Saturday, June 08, 2013

This Week in Texas Methodist History  June 9

Henderson Palmer Writes About Meeting at  Box’s (Houston County)   June 11, 1838

In the late 1830s Texas Methodism consisted of about a dozen communities of Methodist farmers and merchants.  Many of them were extended families who had immigrated from the United States while Texas was still a part of Mexico.  Some of the immigrants had been preachers in the United States.  Others had been class leaders and exhorters.  In 1837 the first officially appointed missionaries to Texas spent most of their time riding between these Methodists neighborhoods and organizing them into regular stops on a circuit. 

One such extended family of Methodists lived in what is today Houston County.  Stephen F. Box and his sons emigrated from Alabama to Texas in November 1834.  They settled about 12 miles east of Crockett and constructed a facility called Box’s Fort.   Four brothers--James, John, Nelson, and Thomas Box all served under Hayden Arnold in the 2nd Regiment of Volunteers, First Infantry Company at the Battle of San Jacinto.  After independence was won, the Box  brothers were instrumental in organizing Houston County.  It was the first county created by the new government of the Republic of Texas

We have evidence of a camp meeting hosted by the Box family as early as the summer of 1838.  A school teacher by the name of Henderson Palmer wrote Littleton Fowler that although he lived eight miles from Box’s and had no horse, every other Saturday he walked the distance so he could attend services on Sunday.  Palmer was born in 1812, attended college at LaGrange College and came to Texas to teach.  One month after writing about the meeting, Fowler came to Box’s and licensed Palmer to preacher, thus becoming the first know preacher to be licensed in Texas.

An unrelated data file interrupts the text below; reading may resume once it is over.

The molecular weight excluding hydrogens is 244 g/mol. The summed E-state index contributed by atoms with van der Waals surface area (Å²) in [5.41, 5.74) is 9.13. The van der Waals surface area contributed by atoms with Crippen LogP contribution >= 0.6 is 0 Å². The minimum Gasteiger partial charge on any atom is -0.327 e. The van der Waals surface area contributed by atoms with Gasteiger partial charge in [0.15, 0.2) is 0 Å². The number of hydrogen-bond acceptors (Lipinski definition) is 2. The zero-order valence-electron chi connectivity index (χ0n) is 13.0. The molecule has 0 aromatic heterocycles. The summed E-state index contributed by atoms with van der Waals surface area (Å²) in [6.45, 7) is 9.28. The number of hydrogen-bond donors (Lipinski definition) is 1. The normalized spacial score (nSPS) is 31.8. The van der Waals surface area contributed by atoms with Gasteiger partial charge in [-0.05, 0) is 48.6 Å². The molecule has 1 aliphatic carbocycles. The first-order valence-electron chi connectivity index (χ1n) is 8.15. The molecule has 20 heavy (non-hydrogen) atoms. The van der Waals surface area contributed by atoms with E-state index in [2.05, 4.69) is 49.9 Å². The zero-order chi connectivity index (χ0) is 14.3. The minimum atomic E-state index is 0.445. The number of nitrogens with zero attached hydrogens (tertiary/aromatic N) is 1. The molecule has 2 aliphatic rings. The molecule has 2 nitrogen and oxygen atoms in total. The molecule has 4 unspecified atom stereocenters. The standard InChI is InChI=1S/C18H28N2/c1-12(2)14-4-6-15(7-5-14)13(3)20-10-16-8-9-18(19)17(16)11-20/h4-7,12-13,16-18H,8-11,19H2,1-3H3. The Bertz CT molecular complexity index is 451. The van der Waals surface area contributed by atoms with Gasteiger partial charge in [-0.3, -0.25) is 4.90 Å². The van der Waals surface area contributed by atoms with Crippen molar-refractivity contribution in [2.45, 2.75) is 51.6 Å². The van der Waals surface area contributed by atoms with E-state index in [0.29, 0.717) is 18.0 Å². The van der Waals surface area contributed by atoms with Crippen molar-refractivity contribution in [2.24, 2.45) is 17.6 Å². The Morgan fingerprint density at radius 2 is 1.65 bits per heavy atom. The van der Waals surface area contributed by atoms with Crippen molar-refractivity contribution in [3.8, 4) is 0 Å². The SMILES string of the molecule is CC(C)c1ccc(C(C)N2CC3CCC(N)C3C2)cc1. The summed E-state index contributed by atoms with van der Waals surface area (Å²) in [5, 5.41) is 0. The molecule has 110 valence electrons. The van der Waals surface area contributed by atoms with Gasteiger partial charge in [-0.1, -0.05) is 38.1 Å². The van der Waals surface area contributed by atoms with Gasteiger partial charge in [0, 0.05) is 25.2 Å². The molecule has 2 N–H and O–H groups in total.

At the Mississippi Annual Conference of 1839 Palmer was appointed to Crockett.  In 1840 he became a charter member of the Texas Annual Conference.  He served charges in East Texas including Jasper, Nacogdoches, Rusk and Crockett until his death in 1869. (see post for Feb. 17, 2013)

The Box family continued to be stalwarts of Texas Methodism for decades.  Samuel Box  was admitted to the East Texas Conference in 1848.   One of the Houston County Box family achieved political prominence.  John Calvin Box went to Alexander Collegiate Institute  (later Lon Morris College)then located in Kilgore.  He moved to Jacksonville  in 1897 just a few years after ACI did.  He practiced law and  served as both judge and mayor.  Box was elected to the U. S. House of Representatives and served there 1919-1931.  John Calvin Box was also a lay Methodist preacher and one of the founders of SMU.  The Box family of Houston County thus could point with pride to a long heritage of service in Texas Methodism.    


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